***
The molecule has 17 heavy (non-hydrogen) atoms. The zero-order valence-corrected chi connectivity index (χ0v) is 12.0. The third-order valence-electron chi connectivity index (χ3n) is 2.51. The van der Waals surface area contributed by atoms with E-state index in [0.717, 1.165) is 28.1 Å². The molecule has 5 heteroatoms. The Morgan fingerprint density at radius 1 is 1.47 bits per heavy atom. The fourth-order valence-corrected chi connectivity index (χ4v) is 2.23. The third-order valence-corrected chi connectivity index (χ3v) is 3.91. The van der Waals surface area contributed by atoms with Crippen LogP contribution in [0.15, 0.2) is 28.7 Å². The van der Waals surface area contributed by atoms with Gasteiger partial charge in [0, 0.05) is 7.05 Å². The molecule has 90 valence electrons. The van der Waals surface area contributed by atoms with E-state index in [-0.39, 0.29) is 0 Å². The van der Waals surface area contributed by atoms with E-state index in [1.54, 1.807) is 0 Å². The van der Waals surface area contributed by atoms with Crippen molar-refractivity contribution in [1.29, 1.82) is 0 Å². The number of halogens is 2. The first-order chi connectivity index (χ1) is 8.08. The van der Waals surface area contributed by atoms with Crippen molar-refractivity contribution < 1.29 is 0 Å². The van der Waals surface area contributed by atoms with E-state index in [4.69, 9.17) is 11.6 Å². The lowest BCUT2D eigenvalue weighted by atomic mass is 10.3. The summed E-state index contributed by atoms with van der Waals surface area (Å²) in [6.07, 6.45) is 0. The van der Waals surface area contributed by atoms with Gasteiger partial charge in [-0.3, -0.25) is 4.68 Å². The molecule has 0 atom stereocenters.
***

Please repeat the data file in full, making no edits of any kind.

The molecule has 17 heavy (non-hydrogen) atoms. The zero-order valence-corrected chi connectivity index (χ0v) is 12.0. The third-order valence-electron chi connectivity index (χ3n) is 2.51. The van der Waals surface area contributed by atoms with E-state index in [0.717, 1.165) is 28.1 Å². The molecule has 5 heteroatoms. The Morgan fingerprint density at radius 1 is 1.47 bits per heavy atom. The fourth-order valence-corrected chi connectivity index (χ4v) is 2.23. The third-order valence-corrected chi connectivity index (χ3v) is 3.91. The van der Waals surface area contributed by atoms with Crippen LogP contribution in [0.15, 0.2) is 28.7 Å². The van der Waals surface area contributed by atoms with Gasteiger partial charge in [0, 0.05) is 7.05 Å². The molecule has 90 valence electrons. The van der Waals surface area contributed by atoms with E-state index in [-0.39, 0.29) is 0 Å². The van der Waals surface area contributed by atoms with E-state index in [1.54, 1.807) is 0 Å². The van der Waals surface area contributed by atoms with Crippen molar-refractivity contribution in [1.29, 1.82) is 0 Å². The number of halogens is 2. The first-order chi connectivity index (χ1) is 8.08. The van der Waals surface area contributed by atoms with Crippen molar-refractivity contribution < 1.29 is 0 Å². The van der Waals surface area contributed by atoms with E-state index in [4.69, 9.17) is 11.6 Å². The lowest BCUT2D eigenvalue weighted by atomic mass is 10.3. The summed E-state index contributed by atoms with van der Waals surface area (Å²) in [6.07, 6.45) is 0. The van der Waals surface area contributed by atoms with Gasteiger partial charge in [-0.3, -0.25) is 4.68 Å². The molecule has 0 atom stereocenters.